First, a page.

How to get clear about method, methodology, epistemology and ontology, once and for all

Video recording from a workshop by Professor David James at the ESRC First Year Student Conference in Cardiff, January 2015.

Watching this video will take just under forty minutes.

By definition, doctoral research is of high quality in the conventional senses of having a robust design, appropriate techniques of data-gathering and analysis, being original, having high ethical standards, having clear links with previous research and so on.  In the social sciences, good doctoral research is often reflexive as well: this may take the form of a straightforward assessment of strengths and weaknesses, or it may mean a stronger kind of reflexivity (such as that advocated by Bourdieu and some feminist scholars).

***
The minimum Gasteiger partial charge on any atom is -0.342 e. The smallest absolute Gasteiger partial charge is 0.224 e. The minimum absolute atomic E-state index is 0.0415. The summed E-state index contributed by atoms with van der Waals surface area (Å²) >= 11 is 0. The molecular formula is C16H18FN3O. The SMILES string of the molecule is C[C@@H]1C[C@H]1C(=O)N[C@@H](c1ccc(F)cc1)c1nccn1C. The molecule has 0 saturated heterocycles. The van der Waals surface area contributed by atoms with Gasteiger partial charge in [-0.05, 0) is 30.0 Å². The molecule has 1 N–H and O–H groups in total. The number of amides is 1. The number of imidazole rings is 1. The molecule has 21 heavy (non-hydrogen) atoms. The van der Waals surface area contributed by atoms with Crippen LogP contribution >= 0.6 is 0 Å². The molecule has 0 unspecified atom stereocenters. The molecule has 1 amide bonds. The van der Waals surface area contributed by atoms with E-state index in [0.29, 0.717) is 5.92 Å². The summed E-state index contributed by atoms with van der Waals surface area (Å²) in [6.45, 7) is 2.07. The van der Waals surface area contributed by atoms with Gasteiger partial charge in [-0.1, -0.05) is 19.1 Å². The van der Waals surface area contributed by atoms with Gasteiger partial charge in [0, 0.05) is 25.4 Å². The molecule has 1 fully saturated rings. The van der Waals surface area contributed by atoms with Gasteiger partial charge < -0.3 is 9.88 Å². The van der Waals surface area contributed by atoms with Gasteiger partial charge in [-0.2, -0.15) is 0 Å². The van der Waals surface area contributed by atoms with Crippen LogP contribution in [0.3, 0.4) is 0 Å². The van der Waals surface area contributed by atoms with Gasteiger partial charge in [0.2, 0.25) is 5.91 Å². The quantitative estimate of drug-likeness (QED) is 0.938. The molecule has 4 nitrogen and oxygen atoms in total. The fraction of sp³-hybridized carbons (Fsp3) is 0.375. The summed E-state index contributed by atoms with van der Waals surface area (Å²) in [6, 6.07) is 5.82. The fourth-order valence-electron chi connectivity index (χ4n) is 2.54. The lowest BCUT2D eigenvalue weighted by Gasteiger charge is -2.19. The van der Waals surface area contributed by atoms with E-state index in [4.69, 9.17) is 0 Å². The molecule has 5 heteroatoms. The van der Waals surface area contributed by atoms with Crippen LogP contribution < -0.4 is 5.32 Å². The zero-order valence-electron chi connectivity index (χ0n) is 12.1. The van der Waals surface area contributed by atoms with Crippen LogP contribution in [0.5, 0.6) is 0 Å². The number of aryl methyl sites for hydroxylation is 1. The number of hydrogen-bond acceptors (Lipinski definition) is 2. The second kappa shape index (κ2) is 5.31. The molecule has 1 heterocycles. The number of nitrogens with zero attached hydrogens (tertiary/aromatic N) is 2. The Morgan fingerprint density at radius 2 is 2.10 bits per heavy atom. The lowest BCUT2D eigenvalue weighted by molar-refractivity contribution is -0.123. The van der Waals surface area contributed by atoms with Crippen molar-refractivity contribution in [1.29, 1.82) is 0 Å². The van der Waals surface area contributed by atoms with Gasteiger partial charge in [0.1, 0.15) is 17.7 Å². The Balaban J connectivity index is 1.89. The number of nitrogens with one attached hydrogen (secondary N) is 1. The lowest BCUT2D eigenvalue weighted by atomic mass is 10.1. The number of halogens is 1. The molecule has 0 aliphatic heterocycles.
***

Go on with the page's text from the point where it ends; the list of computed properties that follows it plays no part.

In this workshop, Professor James asks us to consider a further sense in which doctoral research on any topic can be reflexive and ‘critically self-aware’,  starting with the question ‘what’s the link between the concrete details of my method and more abstract matters, such as values and world-views?’  He looks at the necessary inter-relationship of four elements, namely method, methodology, epistemology and ontology, and some practical implications of this for the integrity and coherence of doctoral research.  The workshop is NOT designed for people doing philosophy doctorates.

The slides for Professor James’s talk, along with an archive of social media discussion, can be found on the conference website.